what a great post!
Secretary Clinton announced in a recent speech that the State Department intends to partner with SOCAP to co-host a conference next year on social capital markets, to be called [email protected] Speaking to the Commonwealth Club of California, Secretary of State Hillary Clinton endorsed social entrepreneurs as working in alignment with the State Department’s strategic goals of fostering innovation. Said Secretary Clinton:
Innovation is one of America’s greatest values and products and we are very committed to working with scientists and researchers and others to look for new ways to develop hardier crops or lifesaving drugs at affordable costs, working with engineers for new sources of clean energy or clean water to both stem climate change and also to improve the standard of living for people. Social entrepreneurs who marry capitalism and philanthropy are using the power of the free market to drive social and economic progress.”
Powerful words coming from the most powerful woman in the world. As Secretary Clinton’s talk continued, it became clear her lauding of the social entrepreneurship movement was more than vocal support. Instead, Secretary Clinton went on to formalize an announcement that is no doubt sending positive and momentous shockwaves throughout the social entrepreneurship community:
I also urge you to become involved with the social entrepreneurship movement, which is proving every day that there is money to be made through socially responsible investments. Putting financial and social capital to work is one of our goals. And next year we will host a conference for social entrepreneurs and investors in Washington, called SoCap — s-o-c-a-p — @State.
Set aside for a moment the revelation that the State Department is increasingly flat, with mentoring programs like TechWomen that pairs accomplished women in Silicon Valley with counterparts in Muslim communities around the world, a partnership that was joined by Twitter.
Fresh off a banner SoCap Conference, where more than 1,200 conference attendees discussed the intersection of money and meaning, the role of philanthropic capital in moving social innovation forward, and the possibility of social entrepreneurship as a new asset class, the social entrepreneurship movement has seen a catapulting forward into the mainstream and acceptance by global stakeholders.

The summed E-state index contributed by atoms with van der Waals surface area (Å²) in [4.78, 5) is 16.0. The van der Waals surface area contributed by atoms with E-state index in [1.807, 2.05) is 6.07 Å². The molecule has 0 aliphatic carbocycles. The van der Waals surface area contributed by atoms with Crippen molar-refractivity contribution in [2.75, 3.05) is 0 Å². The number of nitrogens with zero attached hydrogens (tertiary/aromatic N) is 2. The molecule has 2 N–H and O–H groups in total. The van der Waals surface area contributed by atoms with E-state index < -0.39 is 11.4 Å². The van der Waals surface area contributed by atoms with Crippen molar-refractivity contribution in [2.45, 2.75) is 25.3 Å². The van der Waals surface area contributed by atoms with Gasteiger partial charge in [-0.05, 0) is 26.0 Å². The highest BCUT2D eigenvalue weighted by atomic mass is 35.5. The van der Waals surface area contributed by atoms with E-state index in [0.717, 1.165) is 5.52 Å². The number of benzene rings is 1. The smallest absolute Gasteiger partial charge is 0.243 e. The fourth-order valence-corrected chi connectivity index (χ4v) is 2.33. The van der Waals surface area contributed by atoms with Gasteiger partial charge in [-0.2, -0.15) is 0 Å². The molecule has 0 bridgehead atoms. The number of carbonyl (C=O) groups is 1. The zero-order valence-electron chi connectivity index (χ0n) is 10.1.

Lala Faiz, Senior Partnerships Advisor working in the State Department’s Global Partnership Initiative, had this to say about the State Department’s partnership with Social Capital Markets:
“We are acutely aware that supporting the growth of social capital markets can advance our nation’s interests and values around the world. Thus, we are bringing SOCAP to State in Fall 2011 to highlight the work of leading investors, social entrepreneurs, public sector agencies and policy-makers. We aim to secure commitments that will further innovation and the expansion of social capital markets.”
Even before this announcement, Jonathan Weber wrote for the New York Times that “Conferences can be a good indicator of the health of an industry, and by that measure the emerging sector of “social entrepreneurship” appears to be booming.” But as Sean Stannard-Stockton of Tactical Philanthropy writes, the implications of the State Department’s explicit endorsement of social entrepreneurship as a movement and social capital as a viable investment strategy are far more significant, particularly in light of President Obama’s $50 MM Social Innovation Fund.
It will also be interesting to see how the Social Innovation Fund might leverage the gathering. Senior officials at the Fund have told me that they are very interested in supporting a “secondary market” for applicants to the Fund. The vision is that other funders may well be interested in supporting both finalists and non-finalists. The Fund’s director told me in an interview, “How we leverage this universe of applicants is a key question because they are a real asset… The goal of the Fund is not just to fund great organizations. What this is really all about is changing how capital is allocated in the philanthropic sector.” It seems to me that SoCap@State would be the perfect venue for the Fund to push this broader agenda.